BREAM: A brand-new Fox News poll shows by a two-to-one margin Americans do not believe those who support voter ID laws are trying to block legal votes by minorities. In fact, 70 percent reported they believed the laws are necessary to stop illegal voting.
But the poll is problematic in several ways, namely that it ignored the facts surrounding the issue.
From the April 13 edition of Fox News' America's Newsroom:
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Contrary to the right-wing media myth, right-to-work legislation does not lead to job growth and higher pay for workers. Economic studies have shown that the "evidence is overwhelming" that "right-to-work" laws have not boosted employment or wages in states that have adopted them.
Based on the attention paid to the over-hyped threat of voter fraud in the 2012 election cycle, observers of Fox News, the right-wing blogosphere, and Republican state legislatures might believe that double-voting, fraudulent absentee ballots and undocumented aliens casting votes on Election Day is such a frequent phenomenon that the very foundation of our democracy is being pulled out from underneath us. As many states look to pass controversial voter ID laws that make it more difficult to vote, right-wing commentators like the Heritage Foundation's Hans von Spakovsky and The American Spectator's John Fund are pushing the voter fraud agenda to the public. When questioned about the vote-suppressing effects of these laws and the absence of any evidence of widespread voter fraud in America, however, voter ID proponents slip on their dancing shoes.
Von Spakovsky, in a November 5 segment on CNN Saturday Morning, was pushed by host T.J. Holmes to explain the justification for these laws, given the lack of evidence that any widespread voter fraud exists. Spakovsky, who last month admitted that there is no massive voter fraud problem in America, dodges answering twice and argues that whether voter fraud is widespread or not isn't important.
HOLMES: What evidence do you have that that's happening on a widespread level?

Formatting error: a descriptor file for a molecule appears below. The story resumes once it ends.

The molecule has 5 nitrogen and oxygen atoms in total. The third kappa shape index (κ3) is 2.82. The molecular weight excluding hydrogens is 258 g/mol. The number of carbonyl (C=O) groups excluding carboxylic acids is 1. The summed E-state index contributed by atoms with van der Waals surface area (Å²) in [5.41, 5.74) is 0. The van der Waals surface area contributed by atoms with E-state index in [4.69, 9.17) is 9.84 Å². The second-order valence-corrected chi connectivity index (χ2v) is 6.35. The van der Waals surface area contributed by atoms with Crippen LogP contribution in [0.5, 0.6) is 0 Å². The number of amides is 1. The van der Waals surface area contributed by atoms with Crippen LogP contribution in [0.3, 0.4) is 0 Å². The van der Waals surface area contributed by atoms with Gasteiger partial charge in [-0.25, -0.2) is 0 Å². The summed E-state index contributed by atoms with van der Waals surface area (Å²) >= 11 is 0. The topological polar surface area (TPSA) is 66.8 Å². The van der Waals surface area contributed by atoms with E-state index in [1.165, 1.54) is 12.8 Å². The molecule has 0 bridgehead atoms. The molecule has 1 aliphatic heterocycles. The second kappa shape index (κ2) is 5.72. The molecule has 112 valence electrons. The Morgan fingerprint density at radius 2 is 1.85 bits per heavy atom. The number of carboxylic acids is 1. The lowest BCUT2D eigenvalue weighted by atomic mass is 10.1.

VON SPAKOVSKY: Well, you don't need it on a widespread level. As the U.S. Supreme Court said when it upheld Indiana's voter ID law, that kind of fraud can make the difference in close elections. And you know, in Missouri, where Ms. Lieberman is from, we had an election just two years ago that was decided by one vote. And if I may say, what's said is Ms. Lieberman has been misled by her attorneys. She is exempt from the voter ID law that Missouri is going to have go in place if it is approved in a referendum. That law, which was passed a couple of years ago, specifically says anyone born before 1941, and that includes her, is exempt, as are people with physical and mental disabilities.
HOLMES: Well sir, a lot of people don't feel that way. And they feel like a lot of people just throw up their hands and say, 'ok, I can't deal with this and can't do this.' And you talked about the Supreme Court case with Indiana - yes, they ruled for Indiana, but also Indiana couldn't come up with a single case of voter fraud there, so I guess where do you see the voter fraud taking place that justifies states changing laws like this?
VON SPAKOVSKY: Well look, I can't give you an inventory here today. I've written about a lot of case studies on various kinds of voter fraud.
John Fund, editor of The American Spectator, was questioned by Media Matters at the Americans for Prosperity's "Defending the American Dream Summit" in Washington, DC where he defended von Spakovsky and struggled to rationalize the voter suppression laws he supports.
MEDIA MATTERS: Hans von Spakovsky was quoted in The New York Times saying that there isn't massive fraud in American elections. Do you agree with him?
FUND: Well, depends on how you define "massive." In some places, it's enormous. In some places, it's not a problem. In some places, it's minor. So it depends. Is there massive fraud throughout all 50 states? No. Is there massive fraud in many states where the elections are close and can decide the presidency? The answer is yes.
MMFA: So you sort of agree with him, sort of don't?
FUND: Well, you know, I think - remember, I talked to him. He was quoted out of context. Now, he did say that, and I would agree with that, but I think the context is important.
While Fund claims that "enormous" fraud is taking place in some states, the record suggests. The Justice Department, for example, prosecuted only 17 individuals for casting fraudulent ballots from October 2002 through September 2005. During that period, DOJ charged a total of 95 individuals with "election fraud," convicting 55. Even Fox News, who has consistently over-hyped the menace of voter fraud, suffered a blow on the issue when America Live host Megyn Kelly was forced to admit that the problem of voter fraud is "not overwhelming."